Next we made our way the Visitors Centre car park to take a look at the the small river feeding the Odiel itself and then a visit to the later and quit walk back through the trees to the car park. A couple of Sandwich Tern were resting and patrolling the main river and our first of very many Whimbrel and Grey Plovers was noted. Next a Greenshank followed by the first of many Grey Herons to be seen at the overall site. Goldfinches in the trees and more Ringed Plovers and Little Stints on the now exposed muddy edges. Walking back through the trees we added both Spotted and Pied Flycatchers along with more Robins. Finally, before returning to the car, we crossed the road to take a closer look at the nearest salina and found a resting pair of Caspian Terns.
|Caspian Terns Pagaza Piquirroja Sterna caspia|
Knowing that the car park would be closed by 2 o'clock, we moved the car out and across the bridge to park at at the entrance to the track leading down to the mirador overlooking the far pools. In the main waters a small flock of Avocet and many Flamingos but looking carefully at the hundreds of Grey Plovers it was a delight to find not only a handful of Red Knot but an individual still in breeding plumage. On the river side many more waders including another Bar-tailed Godwit and eclipse plumage Red Knot. However, mainly Little Stints and Ringed Plovers plus more Dunlin. We even managed to find a few Kentish Plover.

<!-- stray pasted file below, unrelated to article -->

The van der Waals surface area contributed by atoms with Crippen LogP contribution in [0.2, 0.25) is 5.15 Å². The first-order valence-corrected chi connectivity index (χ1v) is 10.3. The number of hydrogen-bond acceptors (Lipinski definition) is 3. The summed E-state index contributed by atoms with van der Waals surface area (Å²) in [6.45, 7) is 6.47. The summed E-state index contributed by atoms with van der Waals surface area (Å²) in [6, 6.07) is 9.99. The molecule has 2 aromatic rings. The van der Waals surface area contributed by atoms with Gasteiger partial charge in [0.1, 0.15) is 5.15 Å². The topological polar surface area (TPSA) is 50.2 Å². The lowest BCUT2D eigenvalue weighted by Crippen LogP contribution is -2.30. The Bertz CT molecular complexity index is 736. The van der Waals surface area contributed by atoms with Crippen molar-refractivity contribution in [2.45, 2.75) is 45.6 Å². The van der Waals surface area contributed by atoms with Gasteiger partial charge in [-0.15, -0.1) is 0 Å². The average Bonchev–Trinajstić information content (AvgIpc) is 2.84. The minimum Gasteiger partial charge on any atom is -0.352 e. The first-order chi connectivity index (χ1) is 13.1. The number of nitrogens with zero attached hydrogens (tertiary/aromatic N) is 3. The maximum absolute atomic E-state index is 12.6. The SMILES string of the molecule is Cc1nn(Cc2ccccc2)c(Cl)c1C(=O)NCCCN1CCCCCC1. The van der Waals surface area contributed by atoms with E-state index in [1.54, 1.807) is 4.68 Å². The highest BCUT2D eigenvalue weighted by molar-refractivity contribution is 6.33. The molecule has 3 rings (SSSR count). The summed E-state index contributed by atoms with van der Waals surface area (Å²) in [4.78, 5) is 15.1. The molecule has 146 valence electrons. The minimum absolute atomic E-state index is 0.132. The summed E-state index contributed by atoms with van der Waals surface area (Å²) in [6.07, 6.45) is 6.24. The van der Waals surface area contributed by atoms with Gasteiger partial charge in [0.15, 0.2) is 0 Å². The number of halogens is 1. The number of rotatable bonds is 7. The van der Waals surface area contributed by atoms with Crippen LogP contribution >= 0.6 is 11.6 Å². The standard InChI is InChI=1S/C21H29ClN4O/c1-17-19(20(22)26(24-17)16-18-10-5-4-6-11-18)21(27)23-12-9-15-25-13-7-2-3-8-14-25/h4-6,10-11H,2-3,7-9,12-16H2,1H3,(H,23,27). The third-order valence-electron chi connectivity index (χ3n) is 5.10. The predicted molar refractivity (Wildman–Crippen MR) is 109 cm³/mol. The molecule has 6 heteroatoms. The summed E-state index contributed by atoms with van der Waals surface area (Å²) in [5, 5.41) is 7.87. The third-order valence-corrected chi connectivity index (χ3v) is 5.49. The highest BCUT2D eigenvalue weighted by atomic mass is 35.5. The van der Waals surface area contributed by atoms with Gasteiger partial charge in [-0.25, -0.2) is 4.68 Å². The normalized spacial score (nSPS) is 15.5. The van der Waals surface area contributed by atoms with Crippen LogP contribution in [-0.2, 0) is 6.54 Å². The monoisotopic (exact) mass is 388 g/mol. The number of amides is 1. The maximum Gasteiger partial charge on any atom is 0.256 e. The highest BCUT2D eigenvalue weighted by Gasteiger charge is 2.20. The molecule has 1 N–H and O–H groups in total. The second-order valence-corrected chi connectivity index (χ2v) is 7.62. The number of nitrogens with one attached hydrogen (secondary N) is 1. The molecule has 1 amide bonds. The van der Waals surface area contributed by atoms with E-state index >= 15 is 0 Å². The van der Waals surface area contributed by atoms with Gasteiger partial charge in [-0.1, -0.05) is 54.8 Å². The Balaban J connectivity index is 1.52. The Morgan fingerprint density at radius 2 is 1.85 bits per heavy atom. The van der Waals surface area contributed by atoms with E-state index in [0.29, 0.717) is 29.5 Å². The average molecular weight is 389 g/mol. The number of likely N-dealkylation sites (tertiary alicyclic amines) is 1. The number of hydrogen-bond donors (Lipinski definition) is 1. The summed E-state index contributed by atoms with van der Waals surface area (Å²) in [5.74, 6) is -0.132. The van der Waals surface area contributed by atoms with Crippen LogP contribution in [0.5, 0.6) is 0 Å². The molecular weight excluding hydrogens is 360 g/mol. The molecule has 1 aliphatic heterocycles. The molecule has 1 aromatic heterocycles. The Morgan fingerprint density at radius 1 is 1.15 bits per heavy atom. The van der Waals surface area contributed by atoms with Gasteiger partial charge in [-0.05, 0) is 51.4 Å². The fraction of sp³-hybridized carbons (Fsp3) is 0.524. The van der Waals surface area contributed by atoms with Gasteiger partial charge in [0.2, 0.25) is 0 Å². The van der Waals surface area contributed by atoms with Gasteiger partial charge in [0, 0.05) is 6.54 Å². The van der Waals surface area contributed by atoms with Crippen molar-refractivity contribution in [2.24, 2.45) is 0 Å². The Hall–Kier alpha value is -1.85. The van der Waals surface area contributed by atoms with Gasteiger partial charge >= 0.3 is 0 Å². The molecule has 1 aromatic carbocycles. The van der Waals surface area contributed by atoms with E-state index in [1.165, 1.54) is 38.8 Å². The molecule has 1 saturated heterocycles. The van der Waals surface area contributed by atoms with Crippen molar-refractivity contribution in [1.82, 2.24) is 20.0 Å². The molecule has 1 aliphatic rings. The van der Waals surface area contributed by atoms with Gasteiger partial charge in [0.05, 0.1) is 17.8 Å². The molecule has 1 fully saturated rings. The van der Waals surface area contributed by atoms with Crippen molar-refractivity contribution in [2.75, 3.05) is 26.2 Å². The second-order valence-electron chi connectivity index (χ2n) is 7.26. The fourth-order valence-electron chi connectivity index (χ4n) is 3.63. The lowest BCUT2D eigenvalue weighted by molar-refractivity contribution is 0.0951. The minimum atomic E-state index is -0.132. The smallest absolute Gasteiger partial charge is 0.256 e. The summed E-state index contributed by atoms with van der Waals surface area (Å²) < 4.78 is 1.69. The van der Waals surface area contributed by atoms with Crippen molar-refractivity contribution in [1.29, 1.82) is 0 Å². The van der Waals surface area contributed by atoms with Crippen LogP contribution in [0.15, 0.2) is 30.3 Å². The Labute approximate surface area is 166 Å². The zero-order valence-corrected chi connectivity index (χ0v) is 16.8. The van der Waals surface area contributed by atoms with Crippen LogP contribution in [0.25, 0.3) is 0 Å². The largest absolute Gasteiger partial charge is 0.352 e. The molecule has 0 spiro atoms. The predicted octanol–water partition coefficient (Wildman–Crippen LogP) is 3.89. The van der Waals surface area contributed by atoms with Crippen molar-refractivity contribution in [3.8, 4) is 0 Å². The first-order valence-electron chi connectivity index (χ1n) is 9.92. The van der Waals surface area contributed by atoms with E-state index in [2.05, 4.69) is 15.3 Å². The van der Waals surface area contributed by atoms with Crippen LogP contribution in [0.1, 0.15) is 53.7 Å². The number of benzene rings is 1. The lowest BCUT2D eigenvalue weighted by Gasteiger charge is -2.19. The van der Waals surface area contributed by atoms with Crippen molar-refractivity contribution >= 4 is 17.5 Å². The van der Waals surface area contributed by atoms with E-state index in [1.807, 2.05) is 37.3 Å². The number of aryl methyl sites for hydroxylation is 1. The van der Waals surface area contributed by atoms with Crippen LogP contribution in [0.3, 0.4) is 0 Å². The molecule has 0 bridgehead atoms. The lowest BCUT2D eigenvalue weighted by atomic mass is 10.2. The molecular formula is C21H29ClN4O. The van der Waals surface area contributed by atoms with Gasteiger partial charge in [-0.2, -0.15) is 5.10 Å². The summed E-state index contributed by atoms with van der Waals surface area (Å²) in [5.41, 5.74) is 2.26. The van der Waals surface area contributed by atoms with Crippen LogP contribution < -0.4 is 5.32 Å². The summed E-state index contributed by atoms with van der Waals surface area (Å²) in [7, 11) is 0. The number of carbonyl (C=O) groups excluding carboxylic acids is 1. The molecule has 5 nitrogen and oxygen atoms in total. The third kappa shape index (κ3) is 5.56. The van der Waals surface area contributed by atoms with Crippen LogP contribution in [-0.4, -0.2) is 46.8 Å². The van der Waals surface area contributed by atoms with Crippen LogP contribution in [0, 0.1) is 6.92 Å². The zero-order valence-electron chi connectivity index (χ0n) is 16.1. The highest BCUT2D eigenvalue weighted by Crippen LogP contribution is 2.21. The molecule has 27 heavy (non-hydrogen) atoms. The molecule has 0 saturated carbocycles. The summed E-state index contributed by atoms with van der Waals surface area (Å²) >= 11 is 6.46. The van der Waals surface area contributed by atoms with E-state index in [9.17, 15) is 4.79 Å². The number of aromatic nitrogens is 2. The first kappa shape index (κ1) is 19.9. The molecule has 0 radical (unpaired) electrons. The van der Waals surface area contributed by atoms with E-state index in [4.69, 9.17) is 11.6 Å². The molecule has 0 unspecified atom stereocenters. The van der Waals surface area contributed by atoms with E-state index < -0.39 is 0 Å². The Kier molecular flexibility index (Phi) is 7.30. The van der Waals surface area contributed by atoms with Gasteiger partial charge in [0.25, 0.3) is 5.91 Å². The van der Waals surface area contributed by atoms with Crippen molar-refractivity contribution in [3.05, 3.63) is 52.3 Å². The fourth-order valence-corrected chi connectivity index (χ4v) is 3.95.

|Lots of Grey Plovers Chorlito Gris Pluvialis squatarola to be seen|
Time to continue on down the spit towards the Juan Carlos car park noting both White Stork, Yellow-legged Gull and the first of the Curlews on the way. The tide had receded perhaps further than anticipated so no Spoonbills present but many more Curlew and Whimbrel. Not just a Kestrel on a pylon but and overflying Osprey and a Dartford Warbler in addition to a few Sardinian Warblers. And, as might be expected, lots of Little Egrets. Almost at the far end we took a walk to the Atlantic beach and found a couple of fishing Sandwich Terns but on our way back a rather unexpected juvenile Woodchat Shrike before the first of a few Northern Wheatears.
|Curlew Zarapito Real Numenius arquata|
Leaving the Odiel we travelled down the Punta Umbria motorway towards the coastal resort of El Portil to check out the fresh water pool. No ducks on site so no no Pochards of ether variety recorded. Lots of Grey Herons and and even a single Black-necked Grebe before Mick spotted the visiting Black Tern.
|Black Tern Chlidonias niger at El Portil (PHOTO: Mick Richardson)|